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Microbiome-triggered reprogramming and mutation of colon epithelial cells leading to tumor stem-like cells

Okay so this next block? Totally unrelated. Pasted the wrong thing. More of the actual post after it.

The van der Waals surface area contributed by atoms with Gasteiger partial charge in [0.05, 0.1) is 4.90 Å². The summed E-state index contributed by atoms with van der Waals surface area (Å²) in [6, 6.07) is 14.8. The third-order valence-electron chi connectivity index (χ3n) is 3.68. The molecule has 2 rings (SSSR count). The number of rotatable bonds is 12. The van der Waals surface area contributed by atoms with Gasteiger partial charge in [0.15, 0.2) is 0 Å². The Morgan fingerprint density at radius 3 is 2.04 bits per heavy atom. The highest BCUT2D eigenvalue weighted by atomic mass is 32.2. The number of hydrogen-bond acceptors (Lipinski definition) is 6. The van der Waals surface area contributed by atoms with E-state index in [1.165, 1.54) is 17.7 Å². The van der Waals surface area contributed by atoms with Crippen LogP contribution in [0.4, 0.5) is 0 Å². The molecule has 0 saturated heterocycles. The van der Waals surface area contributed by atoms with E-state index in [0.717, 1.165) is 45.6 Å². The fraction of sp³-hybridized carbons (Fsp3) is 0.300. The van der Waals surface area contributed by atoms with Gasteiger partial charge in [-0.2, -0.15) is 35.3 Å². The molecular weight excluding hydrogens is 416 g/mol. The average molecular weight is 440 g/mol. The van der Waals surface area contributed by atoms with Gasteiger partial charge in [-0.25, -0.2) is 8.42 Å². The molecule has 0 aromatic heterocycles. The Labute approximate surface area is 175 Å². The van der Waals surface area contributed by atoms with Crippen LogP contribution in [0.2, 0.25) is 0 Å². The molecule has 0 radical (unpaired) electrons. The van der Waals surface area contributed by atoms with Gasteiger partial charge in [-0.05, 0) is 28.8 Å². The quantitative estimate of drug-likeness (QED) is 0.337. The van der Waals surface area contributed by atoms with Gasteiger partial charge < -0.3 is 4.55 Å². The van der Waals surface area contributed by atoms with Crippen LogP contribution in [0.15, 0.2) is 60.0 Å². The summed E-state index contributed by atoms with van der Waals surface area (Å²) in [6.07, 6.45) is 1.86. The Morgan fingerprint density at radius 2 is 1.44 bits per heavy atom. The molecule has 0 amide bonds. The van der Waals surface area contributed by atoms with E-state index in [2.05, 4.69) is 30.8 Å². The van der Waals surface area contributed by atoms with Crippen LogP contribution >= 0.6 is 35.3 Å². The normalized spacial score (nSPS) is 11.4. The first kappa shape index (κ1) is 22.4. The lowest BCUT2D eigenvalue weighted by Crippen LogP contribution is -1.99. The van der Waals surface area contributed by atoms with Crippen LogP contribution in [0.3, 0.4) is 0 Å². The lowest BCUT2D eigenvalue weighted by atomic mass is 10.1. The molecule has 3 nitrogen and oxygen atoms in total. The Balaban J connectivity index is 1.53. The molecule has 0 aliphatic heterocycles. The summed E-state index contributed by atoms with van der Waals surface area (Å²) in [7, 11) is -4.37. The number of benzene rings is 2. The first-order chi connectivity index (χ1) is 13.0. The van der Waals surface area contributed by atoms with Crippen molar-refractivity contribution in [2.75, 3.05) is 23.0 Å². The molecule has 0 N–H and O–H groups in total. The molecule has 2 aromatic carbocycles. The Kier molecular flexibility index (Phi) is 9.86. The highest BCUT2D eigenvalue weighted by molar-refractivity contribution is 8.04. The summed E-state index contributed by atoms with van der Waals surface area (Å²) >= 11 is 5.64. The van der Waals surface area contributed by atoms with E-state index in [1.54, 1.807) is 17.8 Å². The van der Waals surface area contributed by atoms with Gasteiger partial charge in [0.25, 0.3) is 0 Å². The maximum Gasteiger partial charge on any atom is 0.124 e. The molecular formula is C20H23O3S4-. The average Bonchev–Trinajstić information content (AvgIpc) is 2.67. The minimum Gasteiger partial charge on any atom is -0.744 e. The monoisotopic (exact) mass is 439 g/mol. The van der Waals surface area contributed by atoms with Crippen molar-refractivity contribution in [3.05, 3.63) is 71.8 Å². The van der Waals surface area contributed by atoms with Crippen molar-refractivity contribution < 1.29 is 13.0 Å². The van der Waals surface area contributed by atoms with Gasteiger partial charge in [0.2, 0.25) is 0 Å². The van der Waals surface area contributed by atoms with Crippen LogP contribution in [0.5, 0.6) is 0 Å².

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Colorectal cancer is the third leading cause of cancer with more than half of cases occurring in advanced stages that are difficult to cure. New prevention strategies are needed. The colonic microbiome plays an important role in the etiology of colorectal cancer (CRC). Our laboratory has studied Enterococcus faecalis in models of inflammation-associated CRC. This human commensal can polarize (or activate) macrophages to reprogram and transform epithelial cells into cancer cells. This process is referred to as the ?microbiome-induced bystander effect.? In CRC, tumor stem-like cells are believed to originate from stem cells at the base of crypts. However, newer data supports fully differentiated epithelial cells at the top of crypts as cells of origin for CRC. This fits with a ?top-down? model of morphogenesis for human colon adenomas in which transformed stem-like cells expand downward to replace normal crypt structures. In this project, we hypothesize that microbiome-polarized colon macrophages cause mutagenesis and reprogramming of differentiated epithelial cells in the upper portion of crypts toward pluripotency and stemness, thereby driving malignant transformation. Using established in vitro and in vivo models for microbiome-triggered and macrophage-induced malignant transformation, we will assess differentiated colon epithelial cells for reprogramming and mutation during transfor- mation into tumor stem-like cells. Mutations in key driver genes along with genome-wide changes in chromosomes, gene expression, and methylation will be assessed to establish the sequence of events during reprogramming and transformation. Finally, transformed malignant clones will be enriched by organoid culture and allografts characterized in immunodeficient mice. The preventive effect of probiotics (Lactobacillus and Bifidobacterium) on a microbiome- induced bystander effect will also be assessed. Using these same in vitro and in vivo models, the role of signaling by tumor necrosis factor alpha as a key mediator for the microbiome- induced bystander effect will be assessed. We hypothesize that blocking a receptor for tumor necrosis factor alpha will lead to downregulation of a functional tumor stem-like cell marker, doublecortin-like kinase 1, and thereby prevent microbiome-driven colon carcinogenesis. These experiments will help determine how intestinal commensals polarize innate immune cells to produce bystander effects and thereby induce mutagenesis, reprogramming and transformation of colon epithelial cells. Finally, we will investigate whether probiotics can inhibit microbiome- driven carcinogenesis and thereby bolster this as an approach to CRC prevention.
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